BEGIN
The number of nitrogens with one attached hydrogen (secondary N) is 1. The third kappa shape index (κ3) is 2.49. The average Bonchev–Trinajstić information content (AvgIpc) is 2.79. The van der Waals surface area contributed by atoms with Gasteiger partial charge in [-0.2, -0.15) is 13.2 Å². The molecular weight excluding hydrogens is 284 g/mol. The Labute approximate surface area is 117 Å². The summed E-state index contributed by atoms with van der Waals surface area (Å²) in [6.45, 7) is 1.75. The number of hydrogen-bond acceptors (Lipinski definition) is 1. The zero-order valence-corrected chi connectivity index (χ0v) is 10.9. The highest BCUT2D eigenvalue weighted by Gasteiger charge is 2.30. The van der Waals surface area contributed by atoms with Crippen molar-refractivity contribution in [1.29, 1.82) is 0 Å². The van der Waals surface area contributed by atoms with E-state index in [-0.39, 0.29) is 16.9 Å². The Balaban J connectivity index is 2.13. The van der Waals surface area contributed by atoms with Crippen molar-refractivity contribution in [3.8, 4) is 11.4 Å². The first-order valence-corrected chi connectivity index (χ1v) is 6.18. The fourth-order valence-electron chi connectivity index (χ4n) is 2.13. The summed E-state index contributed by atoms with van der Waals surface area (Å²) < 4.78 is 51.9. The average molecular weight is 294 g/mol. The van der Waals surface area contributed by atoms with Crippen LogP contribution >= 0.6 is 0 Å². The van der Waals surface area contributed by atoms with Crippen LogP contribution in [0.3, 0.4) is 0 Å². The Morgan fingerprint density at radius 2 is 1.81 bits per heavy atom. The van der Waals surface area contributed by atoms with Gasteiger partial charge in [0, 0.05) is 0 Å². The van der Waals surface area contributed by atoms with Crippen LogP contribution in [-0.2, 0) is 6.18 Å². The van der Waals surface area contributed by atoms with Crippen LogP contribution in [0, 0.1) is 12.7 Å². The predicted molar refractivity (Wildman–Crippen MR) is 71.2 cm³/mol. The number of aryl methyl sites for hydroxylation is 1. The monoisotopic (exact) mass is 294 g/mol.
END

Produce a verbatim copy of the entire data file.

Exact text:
The number of nitrogens with one attached hydrogen (secondary N) is 1. The third kappa shape index (κ3) is 2.49. The average Bonchev–Trinajstić information content (AvgIpc) is 2.79. The van der Waals surface area contributed by atoms with Gasteiger partial charge in [-0.2, -0.15) is 13.2 Å². The molecular weight excluding hydrogens is 284 g/mol. The Labute approximate surface area is 117 Å². The summed E-state index contributed by atoms with van der Waals surface area (Å²) in [6.45, 7) is 1.75. The number of hydrogen-bond acceptors (Lipinski definition) is 1. The zero-order valence-corrected chi connectivity index (χ0v) is 10.9. The highest BCUT2D eigenvalue weighted by Gasteiger charge is 2.30. The van der Waals surface area contributed by atoms with Crippen molar-refractivity contribution in [1.29, 1.82) is 0 Å². The van der Waals surface area contributed by atoms with E-state index in [-0.39, 0.29) is 16.9 Å². The Balaban J connectivity index is 2.13. The van der Waals surface area contributed by atoms with Crippen molar-refractivity contribution in [3.8, 4) is 11.4 Å². The first-order valence-corrected chi connectivity index (χ1v) is 6.18. The fourth-order valence-electron chi connectivity index (χ4n) is 2.13. The summed E-state index contributed by atoms with van der Waals surface area (Å²) < 4.78 is 51.9. The average molecular weight is 294 g/mol. The van der Waals surface area contributed by atoms with Crippen LogP contribution >= 0.6 is 0 Å². The van der Waals surface area contributed by atoms with Crippen LogP contribution in [0.3, 0.4) is 0 Å². The Morgan fingerprint density at radius 2 is 1.81 bits per heavy atom. The van der Waals surface area contributed by atoms with Gasteiger partial charge in [0, 0.05) is 0 Å². The van der Waals surface area contributed by atoms with Crippen LogP contribution in [-0.2, 0) is 6.18 Å². The van der Waals surface area contributed by atoms with Crippen LogP contribution in [0, 0.1) is 12.7 Å². The predicted molar refractivity (Wildman–Crippen MR) is 71.2 cm³/mol. The number of aryl methyl sites for hydroxylation is 1. The monoisotopic (exact) mass is 294 g/mol.